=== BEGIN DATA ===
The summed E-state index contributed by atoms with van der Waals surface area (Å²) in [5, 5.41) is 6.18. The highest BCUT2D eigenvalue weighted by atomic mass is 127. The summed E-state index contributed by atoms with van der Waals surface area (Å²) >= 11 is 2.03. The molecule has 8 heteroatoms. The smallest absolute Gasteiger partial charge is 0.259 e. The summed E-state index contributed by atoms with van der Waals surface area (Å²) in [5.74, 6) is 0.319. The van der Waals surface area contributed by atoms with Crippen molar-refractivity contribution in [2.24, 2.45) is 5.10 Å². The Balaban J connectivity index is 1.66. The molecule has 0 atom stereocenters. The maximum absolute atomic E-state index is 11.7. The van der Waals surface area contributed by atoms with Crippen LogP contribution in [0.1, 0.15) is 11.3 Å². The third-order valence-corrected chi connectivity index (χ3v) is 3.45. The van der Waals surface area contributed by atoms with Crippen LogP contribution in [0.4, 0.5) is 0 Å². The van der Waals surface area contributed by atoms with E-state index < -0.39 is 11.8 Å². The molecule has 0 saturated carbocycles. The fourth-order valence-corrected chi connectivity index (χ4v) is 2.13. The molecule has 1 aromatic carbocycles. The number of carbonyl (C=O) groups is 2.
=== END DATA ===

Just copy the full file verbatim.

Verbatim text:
The summed E-state index contributed by atoms with van der Waals surface area (Å²) in [5, 5.41) is 6.18. The highest BCUT2D eigenvalue weighted by atomic mass is 127. The summed E-state index contributed by atoms with van der Waals surface area (Å²) >= 11 is 2.03. The molecule has 8 heteroatoms. The smallest absolute Gasteiger partial charge is 0.259 e. The summed E-state index contributed by atoms with van der Waals surface area (Å²) in [5.74, 6) is 0.319. The van der Waals surface area contributed by atoms with Crippen molar-refractivity contribution in [2.24, 2.45) is 5.10 Å². The Balaban J connectivity index is 1.66. The molecule has 0 atom stereocenters. The maximum absolute atomic E-state index is 11.7. The van der Waals surface area contributed by atoms with Crippen LogP contribution in [0.1, 0.15) is 11.3 Å². The third-order valence-corrected chi connectivity index (χ3v) is 3.45. The van der Waals surface area contributed by atoms with Crippen LogP contribution in [0.4, 0.5) is 0 Å². The van der Waals surface area contributed by atoms with E-state index < -0.39 is 11.8 Å². The molecule has 0 saturated carbocycles. The fourth-order valence-corrected chi connectivity index (χ4v) is 2.13. The molecule has 1 aromatic carbocycles. The number of carbonyl (C=O) groups is 2.